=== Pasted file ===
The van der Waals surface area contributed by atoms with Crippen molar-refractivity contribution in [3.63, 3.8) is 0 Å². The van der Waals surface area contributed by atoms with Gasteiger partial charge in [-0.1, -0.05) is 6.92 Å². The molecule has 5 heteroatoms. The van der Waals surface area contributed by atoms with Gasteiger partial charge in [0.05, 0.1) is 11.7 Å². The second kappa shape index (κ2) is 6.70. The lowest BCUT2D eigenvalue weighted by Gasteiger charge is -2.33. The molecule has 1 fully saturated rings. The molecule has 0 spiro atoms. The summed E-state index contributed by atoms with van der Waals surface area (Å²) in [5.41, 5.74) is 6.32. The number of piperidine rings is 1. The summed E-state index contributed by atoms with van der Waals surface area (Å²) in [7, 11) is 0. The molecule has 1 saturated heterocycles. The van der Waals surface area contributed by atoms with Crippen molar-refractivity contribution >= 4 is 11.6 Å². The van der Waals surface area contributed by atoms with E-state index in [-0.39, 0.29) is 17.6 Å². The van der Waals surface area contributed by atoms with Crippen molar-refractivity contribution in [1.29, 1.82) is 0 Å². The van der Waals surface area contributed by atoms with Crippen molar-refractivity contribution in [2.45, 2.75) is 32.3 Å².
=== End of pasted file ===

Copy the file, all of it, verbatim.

The van der Waals surface area contributed by atoms with Crippen molar-refractivity contribution in [3.63, 3.8) is 0 Å². The van der Waals surface area contributed by atoms with Gasteiger partial charge in [-0.1, -0.05) is 6.92 Å². The molecule has 5 heteroatoms. The van der Waals surface area contributed by atoms with Gasteiger partial charge in [0.05, 0.1) is 11.7 Å². The second kappa shape index (κ2) is 6.70. The lowest BCUT2D eigenvalue weighted by Gasteiger charge is -2.33. The molecule has 1 fully saturated rings. The molecule has 0 spiro atoms. The summed E-state index contributed by atoms with van der Waals surface area (Å²) in [5.41, 5.74) is 6.32. The number of piperidine rings is 1. The summed E-state index contributed by atoms with van der Waals surface area (Å²) in [7, 11) is 0. The molecule has 1 saturated heterocycles. The van der Waals surface area contributed by atoms with Crippen molar-refractivity contribution >= 4 is 11.6 Å². The van der Waals surface area contributed by atoms with E-state index in [-0.39, 0.29) is 17.6 Å². The van der Waals surface area contributed by atoms with Crippen molar-refractivity contribution in [1.29, 1.82) is 0 Å². The van der Waals surface area contributed by atoms with Crippen molar-refractivity contribution in [2.45, 2.75) is 32.3 Å².